Horse Drawn Tram c1910. Courtesy Moorabbin and District Historical Society.
At six o’clock on the morning of May 19, 1891 William Akehurst, a carpenter on his way to work, was passing the Beaumaris terminus of the Beaumaris Tramways, near the Great Southern Hotel, when he observed a stationary tram car without lights. Curious as to why this should be at such an early hour of the day he approached and found Daniel Jones unconscious with his foot caught in the step of the tram. Clearly Daniel was seriously injured so Akehurst immediately sought help. Daniel was quickly conveyed to the Alfred Hospital where he died shortly after arrival from shock caused by his extensive injuries.
Although there were no witnesses to the accident the events were reconstructed. The Beaumaris Tramway Company had employed Daniel William Jones for about two years as foreman. He drove Thomas Haydon, the secretary of a Melbourne racing club from the Sandringham Railway Station to his home at Rickard’s Point (Ricketts Point) arriving at about 12.30 a.m. There were no other passengers and Haydon indicated at the inquest that Daniel was quite sober and in excellent spirits. He said he heard Daniel change the horse from one end of the tram car to the other and go back up the line to the stables at Black Rock. 
Arriving at the Black Rock stable it appears he changed the horse for the purpose of running the car into the sheds but having missed the points dismounted to rearrange them and in doing so slipped off the footboard catching his foot in the step and pinning himself under the tram. The horse, possibly startled, set off for the Beaumaris terminus dragging Daniel over three miles causing him to sustain serious injuries.  Dr Crowther at the Alfred Hospital described the injuries as “a severe compound fracture of the left thigh and a similar fracture of the right leg, and severe bruising and abrasions over the body, especially the right side of the chest and the face. … They (injuries) might all have been caused by his being dragged along the road without the car wheel going over him."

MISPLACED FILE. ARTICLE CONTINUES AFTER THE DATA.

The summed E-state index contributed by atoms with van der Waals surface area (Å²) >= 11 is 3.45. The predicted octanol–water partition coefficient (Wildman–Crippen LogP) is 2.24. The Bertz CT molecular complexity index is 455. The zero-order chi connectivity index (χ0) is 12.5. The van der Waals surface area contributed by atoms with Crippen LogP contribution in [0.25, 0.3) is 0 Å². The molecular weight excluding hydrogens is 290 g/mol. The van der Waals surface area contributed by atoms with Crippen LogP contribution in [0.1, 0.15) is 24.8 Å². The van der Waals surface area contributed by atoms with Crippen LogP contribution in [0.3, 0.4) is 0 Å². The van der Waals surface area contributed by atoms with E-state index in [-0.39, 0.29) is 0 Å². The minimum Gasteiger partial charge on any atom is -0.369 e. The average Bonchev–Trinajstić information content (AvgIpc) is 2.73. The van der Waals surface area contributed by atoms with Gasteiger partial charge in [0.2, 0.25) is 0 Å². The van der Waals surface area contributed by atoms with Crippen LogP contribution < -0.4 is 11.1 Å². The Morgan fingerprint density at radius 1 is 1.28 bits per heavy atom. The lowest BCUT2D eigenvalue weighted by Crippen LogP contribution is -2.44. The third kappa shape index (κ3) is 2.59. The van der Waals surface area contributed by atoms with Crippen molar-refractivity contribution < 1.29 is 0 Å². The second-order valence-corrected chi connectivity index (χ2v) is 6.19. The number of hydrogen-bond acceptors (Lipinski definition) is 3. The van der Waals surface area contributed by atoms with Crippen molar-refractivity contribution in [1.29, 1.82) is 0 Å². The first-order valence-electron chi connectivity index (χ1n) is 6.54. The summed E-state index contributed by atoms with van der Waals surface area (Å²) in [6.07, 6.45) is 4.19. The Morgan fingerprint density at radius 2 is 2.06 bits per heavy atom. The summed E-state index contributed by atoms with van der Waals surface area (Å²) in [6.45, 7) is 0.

Robert Gow, the manager of the Beaumaris Tram Company said it was Daniel Jones’s job to maintain the points and the step from which the deceased had slipped had recently been roughened, suggesting that the company was not liable for the accident.  The coronial inquest conducted by C Candler reached a verdict of accidental death. “Daniel William Jones died from shock for severe injuries caused by being accidentally dragged along the Beaumaris tram line by a tram car. He slipped and his foot caught in the opening under the platform of the car. 
The funeral service for Daniel, attended by several members of the Foresters’ Lodge in regalia, was conducted by the Rev Father Carey. The burial took place in the Roman Catholic section of the Old Cheltenham Cemetery. The gravestone carried the inscription; Foreman Beaumaris Tramway Accidentally killed 19th May, 1891. A Good and Conscientious Servant.
Daniel was born in Maryborough, Victoria and was survived by his wife, Mary (nee McDermott) and three children, the eldest being eight years old. However the children were considered to be “practically orphans" as their mother was an inmate of the Kew Lunatic Asylum. 
To provide some assistance to the children a concert, organised to raise money, was held in the Beaumaris Hall on June 6, 1891. The performers included G M Buchanan, John Sutherland, the Quartet Party and Clara Cunningham as well as several other members of her family. Cr Lamb Smith, who presided, thanked all those who had assisted and noted that while the hall was not full eight hundred tickets had been sold. He also acknowledged the contribution of the Tramway Company who provided free transport from Sandringham and Cheltenham stations for anyone holding a concert ticket.
Grave stone of Daniel Jones at the Cheltenham Pioneers’ Cemetery, 2004.
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City of Kingston acknowledges the Kulin Nation as the custodians of the land on which the municipality is a part and pays respect to their Elders, past and present. Council is a member of the Inter Council Aboriginal Consultative Committee (ICACC).